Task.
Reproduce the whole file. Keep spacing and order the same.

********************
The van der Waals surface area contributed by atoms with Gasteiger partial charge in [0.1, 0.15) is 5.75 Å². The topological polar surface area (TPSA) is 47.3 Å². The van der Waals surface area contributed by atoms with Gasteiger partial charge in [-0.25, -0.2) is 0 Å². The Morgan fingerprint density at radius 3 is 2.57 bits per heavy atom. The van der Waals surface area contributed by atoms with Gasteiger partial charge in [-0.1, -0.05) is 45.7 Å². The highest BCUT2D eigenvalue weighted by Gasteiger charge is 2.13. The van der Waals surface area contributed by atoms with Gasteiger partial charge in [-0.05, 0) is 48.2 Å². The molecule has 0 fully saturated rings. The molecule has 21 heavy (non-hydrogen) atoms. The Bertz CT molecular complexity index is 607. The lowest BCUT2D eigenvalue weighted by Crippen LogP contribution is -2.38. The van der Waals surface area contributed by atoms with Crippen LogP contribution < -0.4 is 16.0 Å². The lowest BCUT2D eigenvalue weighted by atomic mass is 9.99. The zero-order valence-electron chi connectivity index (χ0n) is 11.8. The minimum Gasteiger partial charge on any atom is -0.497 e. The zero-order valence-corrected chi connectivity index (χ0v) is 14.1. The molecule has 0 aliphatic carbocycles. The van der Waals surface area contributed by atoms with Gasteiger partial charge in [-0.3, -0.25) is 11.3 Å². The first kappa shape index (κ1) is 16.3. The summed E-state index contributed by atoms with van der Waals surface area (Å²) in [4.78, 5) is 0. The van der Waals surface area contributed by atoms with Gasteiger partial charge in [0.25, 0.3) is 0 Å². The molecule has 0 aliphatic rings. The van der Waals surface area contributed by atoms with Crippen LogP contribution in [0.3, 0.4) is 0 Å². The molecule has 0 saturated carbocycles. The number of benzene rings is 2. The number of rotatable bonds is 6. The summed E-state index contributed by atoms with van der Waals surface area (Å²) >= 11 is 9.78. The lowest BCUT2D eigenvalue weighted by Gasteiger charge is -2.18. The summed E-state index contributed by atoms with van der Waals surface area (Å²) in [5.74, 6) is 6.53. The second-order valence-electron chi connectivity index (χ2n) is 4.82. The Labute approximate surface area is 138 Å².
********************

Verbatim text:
The van der Waals surface area contributed by atoms with Gasteiger partial charge in [0.1, 0.15) is 5.75 Å². The topological polar surface area (TPSA) is 47.3 Å². The van der Waals surface area contributed by atoms with Gasteiger partial charge in [-0.25, -0.2) is 0 Å². The Morgan fingerprint density at radius 3 is 2.57 bits per heavy atom. The van der Waals surface area contributed by atoms with Gasteiger partial charge in [-0.1, -0.05) is 45.7 Å². The highest BCUT2D eigenvalue weighted by Gasteiger charge is 2.13. The van der Waals surface area contributed by atoms with Gasteiger partial charge in [-0.05, 0) is 48.2 Å². The molecule has 0 fully saturated rings. The molecule has 21 heavy (non-hydrogen) atoms. The Bertz CT molecular complexity index is 607. The lowest BCUT2D eigenvalue weighted by Crippen LogP contribution is -2.38. The van der Waals surface area contributed by atoms with Crippen LogP contribution < -0.4 is 16.0 Å². The lowest BCUT2D eigenvalue weighted by atomic mass is 9.99. The zero-order valence-electron chi connectivity index (χ0n) is 11.8. The minimum Gasteiger partial charge on any atom is -0.497 e. The zero-order valence-corrected chi connectivity index (χ0v) is 14.1. The molecule has 0 aliphatic carbocycles. The van der Waals surface area contributed by atoms with Gasteiger partial charge in [-0.3, -0.25) is 11.3 Å². The first kappa shape index (κ1) is 16.3. The summed E-state index contributed by atoms with van der Waals surface area (Å²) in [4.78, 5) is 0. The van der Waals surface area contributed by atoms with Gasteiger partial charge in [0.25, 0.3) is 0 Å². The molecule has 0 aliphatic rings. The van der Waals surface area contributed by atoms with Crippen LogP contribution in [0.3, 0.4) is 0 Å². The molecule has 0 saturated carbocycles. The number of benzene rings is 2. The number of rotatable bonds is 6. The summed E-state index contributed by atoms with van der Waals surface area (Å²) >= 11 is 9.78. The lowest BCUT2D eigenvalue weighted by Gasteiger charge is -2.18. The summed E-state index contributed by atoms with van der Waals surface area (Å²) in [5.74, 6) is 6.53. The second-order valence-electron chi connectivity index (χ2n) is 4.82. The Labute approximate surface area is 138 Å².